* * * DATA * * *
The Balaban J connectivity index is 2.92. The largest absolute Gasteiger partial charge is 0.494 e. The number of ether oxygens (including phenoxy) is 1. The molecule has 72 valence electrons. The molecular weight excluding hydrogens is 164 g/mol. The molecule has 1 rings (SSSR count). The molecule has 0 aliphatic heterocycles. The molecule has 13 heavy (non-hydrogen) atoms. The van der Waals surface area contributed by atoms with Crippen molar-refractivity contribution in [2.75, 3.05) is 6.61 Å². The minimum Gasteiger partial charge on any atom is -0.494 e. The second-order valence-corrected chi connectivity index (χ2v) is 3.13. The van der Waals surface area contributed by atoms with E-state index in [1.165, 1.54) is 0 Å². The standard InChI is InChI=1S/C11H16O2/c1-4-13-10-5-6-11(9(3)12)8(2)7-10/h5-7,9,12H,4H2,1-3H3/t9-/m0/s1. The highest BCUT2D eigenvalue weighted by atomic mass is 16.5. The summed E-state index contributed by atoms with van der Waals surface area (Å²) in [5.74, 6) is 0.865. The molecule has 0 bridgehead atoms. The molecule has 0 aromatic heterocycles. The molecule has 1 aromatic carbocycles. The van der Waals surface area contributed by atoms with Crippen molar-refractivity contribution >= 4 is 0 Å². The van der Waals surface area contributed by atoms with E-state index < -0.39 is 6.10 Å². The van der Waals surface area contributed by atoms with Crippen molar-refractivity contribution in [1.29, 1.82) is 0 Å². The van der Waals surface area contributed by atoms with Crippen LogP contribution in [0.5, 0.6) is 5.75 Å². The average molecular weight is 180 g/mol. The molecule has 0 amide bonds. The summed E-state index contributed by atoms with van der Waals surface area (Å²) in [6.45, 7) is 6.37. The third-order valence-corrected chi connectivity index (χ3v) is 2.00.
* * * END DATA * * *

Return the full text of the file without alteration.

The Balaban J connectivity index is 2.92. The largest absolute Gasteiger partial charge is 0.494 e. The number of ether oxygens (including phenoxy) is 1. The molecule has 72 valence electrons. The molecular weight excluding hydrogens is 164 g/mol. The molecule has 1 rings (SSSR count). The molecule has 0 aliphatic heterocycles. The molecule has 13 heavy (non-hydrogen) atoms. The van der Waals surface area contributed by atoms with Crippen molar-refractivity contribution in [2.75, 3.05) is 6.61 Å². The minimum Gasteiger partial charge on any atom is -0.494 e. The second-order valence-corrected chi connectivity index (χ2v) is 3.13. The van der Waals surface area contributed by atoms with E-state index in [1.165, 1.54) is 0 Å². The standard InChI is InChI=1S/C11H16O2/c1-4-13-10-5-6-11(9(3)12)8(2)7-10/h5-7,9,12H,4H2,1-3H3/t9-/m0/s1. The highest BCUT2D eigenvalue weighted by atomic mass is 16.5. The summed E-state index contributed by atoms with van der Waals surface area (Å²) in [5.74, 6) is 0.865. The molecule has 0 bridgehead atoms. The molecule has 0 aromatic heterocycles. The molecule has 1 aromatic carbocycles. The van der Waals surface area contributed by atoms with Crippen molar-refractivity contribution >= 4 is 0 Å². The van der Waals surface area contributed by atoms with E-state index < -0.39 is 6.10 Å². The van der Waals surface area contributed by atoms with Crippen molar-refractivity contribution in [1.29, 1.82) is 0 Å². The van der Waals surface area contributed by atoms with Crippen LogP contribution in [0.5, 0.6) is 5.75 Å². The average molecular weight is 180 g/mol. The molecule has 0 amide bonds. The summed E-state index contributed by atoms with van der Waals surface area (Å²) in [6.45, 7) is 6.37. The third-order valence-corrected chi connectivity index (χ3v) is 2.00.